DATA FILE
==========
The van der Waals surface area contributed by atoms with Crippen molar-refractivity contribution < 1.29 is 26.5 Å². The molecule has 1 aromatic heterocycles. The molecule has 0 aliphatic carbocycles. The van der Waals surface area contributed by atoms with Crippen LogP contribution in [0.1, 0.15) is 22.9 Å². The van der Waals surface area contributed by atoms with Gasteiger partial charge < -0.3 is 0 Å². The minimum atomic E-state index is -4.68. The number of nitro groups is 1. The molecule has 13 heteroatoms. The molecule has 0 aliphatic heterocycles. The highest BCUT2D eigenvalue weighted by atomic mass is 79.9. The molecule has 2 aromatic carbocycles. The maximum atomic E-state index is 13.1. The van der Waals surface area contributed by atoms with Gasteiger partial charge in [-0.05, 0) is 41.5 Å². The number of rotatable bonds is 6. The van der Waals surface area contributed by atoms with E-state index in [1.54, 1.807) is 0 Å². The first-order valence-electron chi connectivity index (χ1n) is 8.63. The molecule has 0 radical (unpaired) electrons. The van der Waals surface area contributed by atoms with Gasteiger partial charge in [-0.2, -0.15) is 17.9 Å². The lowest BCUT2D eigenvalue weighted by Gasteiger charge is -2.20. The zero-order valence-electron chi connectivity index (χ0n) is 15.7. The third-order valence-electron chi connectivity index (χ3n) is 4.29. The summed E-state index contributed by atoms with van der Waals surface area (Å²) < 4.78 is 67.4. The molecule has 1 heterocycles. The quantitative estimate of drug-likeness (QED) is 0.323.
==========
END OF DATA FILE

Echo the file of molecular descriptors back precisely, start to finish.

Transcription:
The van der Waals surface area contributed by atoms with Crippen molar-refractivity contribution < 1.29 is 26.5 Å². The molecule has 1 aromatic heterocycles. The molecule has 0 aliphatic carbocycles. The van der Waals surface area contributed by atoms with Crippen LogP contribution in [0.1, 0.15) is 22.9 Å². The van der Waals surface area contributed by atoms with Gasteiger partial charge < -0.3 is 0 Å². The minimum atomic E-state index is -4.68. The number of nitro groups is 1. The molecule has 13 heteroatoms. The molecule has 0 aliphatic heterocycles. The highest BCUT2D eigenvalue weighted by atomic mass is 79.9. The molecule has 2 aromatic carbocycles. The maximum atomic E-state index is 13.1. The van der Waals surface area contributed by atoms with Gasteiger partial charge in [-0.05, 0) is 41.5 Å². The number of rotatable bonds is 6. The van der Waals surface area contributed by atoms with E-state index in [1.54, 1.807) is 0 Å². The first-order valence-electron chi connectivity index (χ1n) is 8.63. The molecule has 0 radical (unpaired) electrons. The van der Waals surface area contributed by atoms with Gasteiger partial charge in [-0.2, -0.15) is 17.9 Å². The lowest BCUT2D eigenvalue weighted by Gasteiger charge is -2.20. The zero-order valence-electron chi connectivity index (χ0n) is 15.7. The third-order valence-electron chi connectivity index (χ3n) is 4.29. The summed E-state index contributed by atoms with van der Waals surface area (Å²) < 4.78 is 67.4. The molecule has 1 heterocycles. The quantitative estimate of drug-likeness (QED) is 0.323.